The FDA has changed its policy on the medication abortion pill mifepristone, allowing it to be sold through retail pharmacies.
Pharmacies, which will be required to be certified to carry mifepristone, will be able to send the pills by mail; previously, patients were required to pick them up in person.
While this policy change is seen as a step in the right direction by abortion advocates, challenges to providing mifepristone remain. Medication abortion remains illegal in some states, and some pharmacies may decide against providing the drug to customers.
The FDA has updated its labeling of mifepristone—the pill that ends an intrauterine pregnancy at up to 10 weeks of gestation—expanding its availability through retail pharmacies and via mail order.
On January 3, 2023, the FDA announced it had modified its mifepristone risk evaluation and mitigation strategy (REMS) program to allow the pill to be distributed through brick-and-mortar and online pharmacies after they meet certain qualifications and are certified under the program.
Previously, the pills were only dispensed through specialty offices and clinics, and women were required to pick them up in person. According to an AP News report, the in-person rule was temporarily suspended during the height of the COVID-19 pandemic and is now permanently lifted, allowing the pills to be distributed by mail where permitted by law.
Changes to program explained
This change is seen as a move to expand access to abortion by the Biden administration in its effort to protect abortion rights following the US Supreme Court’s overturning of Roe v Wade in 2022, according to an article published by Reuters.
Revisions to the REMS policy detailed in the FDA announcement include the following:
In addition to being certified to distribute mifepristone, pharmacies must complete a Pharmacy Agreement Form.
If shipping the drug, they must use a service that provides tracking information.
Patients will be required to sign a Prescriber Agreement Form filled out by the pharmacy and must receive the FDA-approved Mifepristone Medication Guide before receiving their prescription.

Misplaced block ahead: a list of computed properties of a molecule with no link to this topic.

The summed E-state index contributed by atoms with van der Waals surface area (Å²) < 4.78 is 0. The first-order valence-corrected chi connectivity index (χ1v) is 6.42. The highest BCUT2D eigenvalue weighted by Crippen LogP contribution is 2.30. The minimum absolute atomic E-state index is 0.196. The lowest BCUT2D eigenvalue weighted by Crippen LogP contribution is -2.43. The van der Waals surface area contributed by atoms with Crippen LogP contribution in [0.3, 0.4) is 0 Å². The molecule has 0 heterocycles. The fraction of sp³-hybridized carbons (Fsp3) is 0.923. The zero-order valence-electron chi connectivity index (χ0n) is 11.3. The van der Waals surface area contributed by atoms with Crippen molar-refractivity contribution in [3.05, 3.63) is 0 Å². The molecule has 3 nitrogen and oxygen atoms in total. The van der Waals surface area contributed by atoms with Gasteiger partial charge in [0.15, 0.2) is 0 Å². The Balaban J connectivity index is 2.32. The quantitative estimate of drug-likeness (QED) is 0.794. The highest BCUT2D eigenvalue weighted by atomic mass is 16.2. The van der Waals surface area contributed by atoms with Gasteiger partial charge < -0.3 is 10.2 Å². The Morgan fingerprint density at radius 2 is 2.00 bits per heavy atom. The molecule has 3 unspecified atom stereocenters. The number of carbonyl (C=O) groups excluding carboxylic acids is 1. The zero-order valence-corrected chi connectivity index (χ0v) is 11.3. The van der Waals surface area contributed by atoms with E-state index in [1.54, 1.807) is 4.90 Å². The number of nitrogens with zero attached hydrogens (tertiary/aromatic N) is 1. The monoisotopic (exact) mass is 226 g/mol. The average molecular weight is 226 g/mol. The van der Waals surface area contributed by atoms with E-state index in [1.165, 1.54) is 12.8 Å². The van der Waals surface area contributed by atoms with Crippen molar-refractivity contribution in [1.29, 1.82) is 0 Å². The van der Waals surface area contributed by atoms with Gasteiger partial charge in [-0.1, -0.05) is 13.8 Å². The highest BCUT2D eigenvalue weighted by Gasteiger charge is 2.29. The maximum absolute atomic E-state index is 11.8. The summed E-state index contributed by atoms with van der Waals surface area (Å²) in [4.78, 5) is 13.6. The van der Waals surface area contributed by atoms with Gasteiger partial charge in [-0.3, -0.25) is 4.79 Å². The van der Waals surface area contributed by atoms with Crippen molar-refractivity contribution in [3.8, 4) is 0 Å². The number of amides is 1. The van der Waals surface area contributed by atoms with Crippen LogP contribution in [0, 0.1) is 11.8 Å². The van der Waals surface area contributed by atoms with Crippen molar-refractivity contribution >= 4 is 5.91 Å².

In 2018, the FDA reported that more than 3.7 million in the US had used mifepristone since it was approved in 2000. Mifepristone dilates the cervix and blocks the hormone progesterone, which is needed for a pregnancy to continue. The drug is available as a generic prescription and under the brand name Mifeprex.
‘Game-changer’ provokes controversy
This policy change was viewed as a step in the right direction by abortion rights advocates.
Planned Parenthood president Alexis McGill Johnson called it “a positive step forward and a win for health equity” on Twitter.
"Picking up your prescribed medication abortion from a pharmacy will be a game changer for people accessing time sensitive care."
— Alexis McGill Johnson, Planned Parenthood
Iffath Abbasi Hoskins, MD, FACOG, president of the American College of Obstetricians and Gynecologists, called the removal of in-person dispensing requirements “an important step forward in securing access to medication abortion” adding that the organization had advocated for the removal of this rule for “many years.”
However, GenBioPro, manufacturer of generic mifepristone, said in a statement that this change will not provide equal access to all people, due to legislation in more than a dozen states banning abortion, including (in some states) medication abortion such as mifepristone.
Even with the revised rules, women in states where the pills are banned may have to travel to states where medication abortion is legal to receive their prescriptions.
Pharmacies must decide
It will be up to pharmacies to determine if they want to provide mifepristone to patients, given the controversy over the abortion issue.
According to Reuters, CVS Health is reviewing the revised REMS before deciding if it will dispense the pill in its stores.
Walgreens told the news service that it “will continue to enable our pharmacists to dispense medications consistent with federal and state law.”
What this means for you
The easing of regulations on the distribution of mifepristone is expected to change the landscape for providing medication abortion to patients. In states where it is legal, the revised FDA rules should make it easier for your patients to obtain the pills. But this change could create new challenges, including the possibility that some pharmacies may not participate in the revised program, and considerations of whether to send patients to a state where mifepristone is provided legally to get their pills. Physicians should stay current on this hot-button issue.